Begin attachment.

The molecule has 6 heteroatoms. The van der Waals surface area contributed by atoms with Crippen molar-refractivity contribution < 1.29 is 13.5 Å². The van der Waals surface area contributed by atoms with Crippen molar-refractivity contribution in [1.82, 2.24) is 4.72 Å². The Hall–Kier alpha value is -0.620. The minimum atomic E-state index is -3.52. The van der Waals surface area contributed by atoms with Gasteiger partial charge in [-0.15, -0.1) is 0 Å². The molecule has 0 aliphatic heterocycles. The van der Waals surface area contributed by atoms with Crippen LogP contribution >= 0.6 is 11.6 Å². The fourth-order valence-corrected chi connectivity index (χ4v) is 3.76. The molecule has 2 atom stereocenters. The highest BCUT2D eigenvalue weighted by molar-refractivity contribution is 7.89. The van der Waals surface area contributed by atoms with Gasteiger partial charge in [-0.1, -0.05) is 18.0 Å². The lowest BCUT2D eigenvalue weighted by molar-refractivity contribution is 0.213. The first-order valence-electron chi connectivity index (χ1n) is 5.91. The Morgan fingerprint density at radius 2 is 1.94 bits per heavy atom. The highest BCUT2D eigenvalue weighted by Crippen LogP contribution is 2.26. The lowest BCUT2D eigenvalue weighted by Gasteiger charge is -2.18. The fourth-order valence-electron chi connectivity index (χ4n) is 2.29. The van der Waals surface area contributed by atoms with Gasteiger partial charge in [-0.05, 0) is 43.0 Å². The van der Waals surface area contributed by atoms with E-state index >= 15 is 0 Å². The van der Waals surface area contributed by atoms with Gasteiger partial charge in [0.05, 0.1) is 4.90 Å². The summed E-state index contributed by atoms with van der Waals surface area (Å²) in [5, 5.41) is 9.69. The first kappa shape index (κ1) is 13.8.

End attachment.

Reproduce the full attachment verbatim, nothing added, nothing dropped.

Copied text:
The molecule has 6 heteroatoms. The van der Waals surface area contributed by atoms with Crippen molar-refractivity contribution < 1.29 is 13.5 Å². The van der Waals surface area contributed by atoms with Crippen molar-refractivity contribution in [1.82, 2.24) is 4.72 Å². The Hall–Kier alpha value is -0.620. The minimum atomic E-state index is -3.52. The van der Waals surface area contributed by atoms with Gasteiger partial charge in [-0.15, -0.1) is 0 Å². The molecule has 0 aliphatic heterocycles. The van der Waals surface area contributed by atoms with Crippen LogP contribution >= 0.6 is 11.6 Å². The fourth-order valence-corrected chi connectivity index (χ4v) is 3.76. The molecule has 2 atom stereocenters. The highest BCUT2D eigenvalue weighted by molar-refractivity contribution is 7.89. The van der Waals surface area contributed by atoms with Gasteiger partial charge in [-0.1, -0.05) is 18.0 Å². The lowest BCUT2D eigenvalue weighted by molar-refractivity contribution is 0.213. The first-order valence-electron chi connectivity index (χ1n) is 5.91. The Morgan fingerprint density at radius 2 is 1.94 bits per heavy atom. The highest BCUT2D eigenvalue weighted by Crippen LogP contribution is 2.26. The lowest BCUT2D eigenvalue weighted by Gasteiger charge is -2.18. The fourth-order valence-electron chi connectivity index (χ4n) is 2.29. The van der Waals surface area contributed by atoms with Gasteiger partial charge in [-0.05, 0) is 43.0 Å². The van der Waals surface area contributed by atoms with E-state index >= 15 is 0 Å². The van der Waals surface area contributed by atoms with Gasteiger partial charge in [0.05, 0.1) is 4.90 Å². The summed E-state index contributed by atoms with van der Waals surface area (Å²) in [5, 5.41) is 9.69. The first kappa shape index (κ1) is 13.8.